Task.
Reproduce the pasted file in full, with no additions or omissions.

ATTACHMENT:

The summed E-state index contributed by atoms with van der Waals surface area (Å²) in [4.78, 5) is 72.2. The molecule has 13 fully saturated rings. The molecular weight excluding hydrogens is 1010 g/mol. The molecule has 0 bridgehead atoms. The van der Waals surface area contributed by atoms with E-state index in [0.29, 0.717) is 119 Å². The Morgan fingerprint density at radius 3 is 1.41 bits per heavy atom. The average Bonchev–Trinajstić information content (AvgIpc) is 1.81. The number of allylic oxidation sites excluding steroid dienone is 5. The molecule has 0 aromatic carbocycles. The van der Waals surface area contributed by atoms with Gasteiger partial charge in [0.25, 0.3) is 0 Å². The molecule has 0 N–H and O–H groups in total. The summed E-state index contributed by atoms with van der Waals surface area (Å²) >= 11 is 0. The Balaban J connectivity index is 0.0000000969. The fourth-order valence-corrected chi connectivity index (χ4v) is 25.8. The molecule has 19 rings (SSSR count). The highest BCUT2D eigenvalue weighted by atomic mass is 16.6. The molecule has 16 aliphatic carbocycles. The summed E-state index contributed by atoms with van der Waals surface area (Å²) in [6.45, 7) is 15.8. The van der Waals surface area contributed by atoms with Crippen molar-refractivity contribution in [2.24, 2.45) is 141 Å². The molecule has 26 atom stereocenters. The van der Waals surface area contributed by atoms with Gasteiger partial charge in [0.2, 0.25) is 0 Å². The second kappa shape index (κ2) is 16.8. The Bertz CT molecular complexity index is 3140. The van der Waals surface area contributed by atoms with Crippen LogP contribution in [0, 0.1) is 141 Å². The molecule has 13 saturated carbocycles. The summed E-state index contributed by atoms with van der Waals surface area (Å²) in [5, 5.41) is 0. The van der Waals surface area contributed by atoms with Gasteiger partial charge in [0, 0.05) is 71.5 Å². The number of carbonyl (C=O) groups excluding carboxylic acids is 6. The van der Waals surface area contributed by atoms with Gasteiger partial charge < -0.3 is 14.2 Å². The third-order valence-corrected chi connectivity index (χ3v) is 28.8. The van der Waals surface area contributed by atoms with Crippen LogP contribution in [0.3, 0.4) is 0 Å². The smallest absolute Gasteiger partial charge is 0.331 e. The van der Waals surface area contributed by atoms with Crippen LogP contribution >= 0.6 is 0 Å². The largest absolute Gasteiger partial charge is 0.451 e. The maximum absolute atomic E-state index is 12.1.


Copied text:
The summed E-state index contributed by atoms with van der Waals surface area (Å²) in [4.78, 5) is 72.2. The molecule has 13 fully saturated rings. The molecular weight excluding hydrogens is 1010 g/mol. The molecule has 0 bridgehead atoms. The van der Waals surface area contributed by atoms with E-state index in [0.29, 0.717) is 119 Å². The Morgan fingerprint density at radius 3 is 1.41 bits per heavy atom. The average Bonchev–Trinajstić information content (AvgIpc) is 1.81. The number of allylic oxidation sites excluding steroid dienone is 5. The molecule has 0 aromatic carbocycles. The van der Waals surface area contributed by atoms with Gasteiger partial charge in [0.25, 0.3) is 0 Å². The molecule has 0 N–H and O–H groups in total. The summed E-state index contributed by atoms with van der Waals surface area (Å²) >= 11 is 0. The Balaban J connectivity index is 0.0000000969. The fourth-order valence-corrected chi connectivity index (χ4v) is 25.8. The molecule has 19 rings (SSSR count). The highest BCUT2D eigenvalue weighted by atomic mass is 16.6. The molecule has 16 aliphatic carbocycles. The summed E-state index contributed by atoms with van der Waals surface area (Å²) in [6.45, 7) is 15.8. The van der Waals surface area contributed by atoms with Crippen molar-refractivity contribution in [2.24, 2.45) is 141 Å². The molecule has 26 atom stereocenters. The van der Waals surface area contributed by atoms with Gasteiger partial charge in [0.2, 0.25) is 0 Å². The second kappa shape index (κ2) is 16.8. The Bertz CT molecular complexity index is 3140. The van der Waals surface area contributed by atoms with Crippen LogP contribution in [0, 0.1) is 141 Å². The molecule has 13 saturated carbocycles. The summed E-state index contributed by atoms with van der Waals surface area (Å²) in [5, 5.41) is 0. The van der Waals surface area contributed by atoms with Gasteiger partial charge in [0, 0.05) is 71.5 Å². The number of carbonyl (C=O) groups excluding carboxylic acids is 6. The van der Waals surface area contributed by atoms with Gasteiger partial charge < -0.3 is 14.2 Å². The third-order valence-corrected chi connectivity index (χ3v) is 28.8. The van der Waals surface area contributed by atoms with Crippen LogP contribution in [0.3, 0.4) is 0 Å². The smallest absolute Gasteiger partial charge is 0.331 e. The van der Waals surface area contributed by atoms with Crippen LogP contribution >= 0.6 is 0 Å². The largest absolute Gasteiger partial charge is 0.451 e. The maximum absolute atomic E-state index is 12.1.